The only thing evil about the assassin class is a few spells on his list, which aren't necessary for him to fill his designated niche, and the class' alignment restriction. Any Lawful or Any evil, or even Any non-good would've been a more appropriate alignment restriction without either more abilities or more fluff to tie the class to dark forces.

Wizards actually web-published a non-evil Assassin called the Avenger. Though going Lawful rather than Evil is dubious given that Law is usually associated with Honor and assassination, while not necessarily Evil, is definitely dishonorable.

Kelb_Panthera
2012-10-13, 12:43 AM
Please explain this one. The VOP Monk seems like an obvious idea, but there was a thread a while back where it was stated quite emphatically by a large number of optimizers that the already-weak Monk absolutely needs certain magic items to not be even more unable to function than it is. Amulet of Mighty Fists was one thing that was cited, along with the usual things that wizards can do and fighter-types can't, such as flying or seeing the invisible. I'm not familiar with Kensai, does it fix any of these issues?



:smallbiggrin: :smallbiggrin: :smallbiggrin:



In theory, ravages and afflictions were supposed to cause just suffering/pain/etc. To quote Razia the Archangel from Magic: the Gathering, "Justice is toothless without punishment. Righteousness cannot exist without the suffering of the guilty." (Personally I would have said "Innocence" there since "Righteousness" already means pretty much the same thing that Razia is getting at and so the point is less meaningful than it could have been.)



I haven't read all of CD, but I do consider it one of the better supplements based just on the Deities chapter.



They may not be intentionally evil, but they were clearly an aberration against life which is too dangerous to permit to exist. Good still has an obligation to destroy such things, although it also should be trying to prevent them from arising in the first place; the rules don't provide any mechanisms to do that. It's possible that there should be a third alignment axis with Nature things on one end and Aberrations and Undead on the other, where they're inimical to life and the natural world but not evil in a moral sense.



Wizards actually web-published a non-evil Assassin called the Avenger. Though going Lawful rather than Evil is dubious given that Law is usually associated with Honor and assassination, while not necessarily Evil, is definitely dishonorable.

Kensai's in complete warrior. It's key class feature, signature weapon, allows it to enhance its weapon as a magic weapon without a gp cost, and the unarmed strike can be the designated signature weapon. Unfortunately this can only get you up to +9 worth of abilities and just flying and blind-sight will take up +4 of that. Kensai doesn't even begin to close the gap on a VoP monk.

As for assassins and honor, that goes to motivation and the subjective concept of honor. If serving your master is more honorable than a sneak-attack kill is dishonorable, then you're following a lawful dictate while breaking a less important one, the net value being an overall lawful action. In otherwords, without a clear definition of honor to go by, most anything can be specc'ed as honorable/dishonorable. It's kinda like good and evil in the moral sense that way.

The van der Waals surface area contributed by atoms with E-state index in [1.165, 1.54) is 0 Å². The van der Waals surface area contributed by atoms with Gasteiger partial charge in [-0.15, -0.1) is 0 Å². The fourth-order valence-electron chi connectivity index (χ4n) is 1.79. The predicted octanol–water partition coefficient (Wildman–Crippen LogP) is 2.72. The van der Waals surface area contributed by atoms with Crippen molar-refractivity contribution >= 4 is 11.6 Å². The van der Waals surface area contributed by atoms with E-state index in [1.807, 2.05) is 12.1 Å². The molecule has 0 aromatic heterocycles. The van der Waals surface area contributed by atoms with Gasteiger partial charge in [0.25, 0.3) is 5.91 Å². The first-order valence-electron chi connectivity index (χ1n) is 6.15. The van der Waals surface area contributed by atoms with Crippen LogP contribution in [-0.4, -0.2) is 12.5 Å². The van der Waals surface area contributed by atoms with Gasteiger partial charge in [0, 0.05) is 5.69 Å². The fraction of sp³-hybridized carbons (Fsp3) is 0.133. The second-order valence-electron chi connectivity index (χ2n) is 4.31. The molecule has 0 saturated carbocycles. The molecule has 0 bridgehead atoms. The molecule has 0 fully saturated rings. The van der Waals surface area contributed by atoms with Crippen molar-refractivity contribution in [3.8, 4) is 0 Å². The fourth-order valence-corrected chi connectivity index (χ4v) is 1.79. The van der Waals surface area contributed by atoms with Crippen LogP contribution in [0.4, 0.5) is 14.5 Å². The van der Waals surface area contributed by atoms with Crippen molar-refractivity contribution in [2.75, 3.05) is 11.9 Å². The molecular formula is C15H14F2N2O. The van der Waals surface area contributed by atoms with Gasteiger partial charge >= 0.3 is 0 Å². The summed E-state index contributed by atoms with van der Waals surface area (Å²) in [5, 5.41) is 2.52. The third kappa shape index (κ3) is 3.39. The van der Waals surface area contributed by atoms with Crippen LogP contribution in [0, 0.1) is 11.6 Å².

willpell
2012-10-13, 12:53 AM
As for assassins and honor, that goes to motivation and the subjective concept of honor. If serving your master is more honorable than a sneak-attack kill is dishonorable, then you're following a lawful dictate while breaking a less important one, the net value being an overall lawful action. In otherwords, without a clear definition of honor to go by, most anything can be specc'ed as honorable/dishonorable. It's kinda like good and evil in the moral sense that way.

It seems clear to me that slaying someone while giving them no opportunity to defend themselves is an unacceptible action to anything resembling a code of honor. Obedience to an authority figure is rooted in Law but not in Honor, so obeying a dishonorable order is something I would consider to be within the bounds of Lawful Neutral but not Lawful Good, as Lawful Good is not just "Law + Good" but "Law as the definition of Good and vice versa".

Kelb_Panthera
2012-10-13, 01:06 AM
It seems clear to me that slaying someone while giving them no opportunity to defend themselves is an unacceptible action to anything resembling a code of honor. Obedience to an authority figure is rooted in Law but not in Honor, so obeying a dishonorable order is something I would consider to be within the bounds of Lawful Neutral but not Lawful Good, as Lawful Good is not just "Law + Good" but "Law as the definition of Good and vice versa".

Honorable does not necessarily mean lawful good. Lawful good does encompass certain honor codes, notably the chivalric code of the knight. It does not however cover all codes of honor. If honor is predicated on the notion that its highest expression is in unquestioning obedience to one's master, then taking any action to achieve a goal set by said master is an honorable action.

We have objective definitions for good and evil as an axis of alignment, but there is no definition for honor written anywhere in the rules, making it entirely subjective, just like IRL. What you call honorable I may call evil, insane, good, or even trivial. It's all dependent on the cultural moores that your honor code is based in.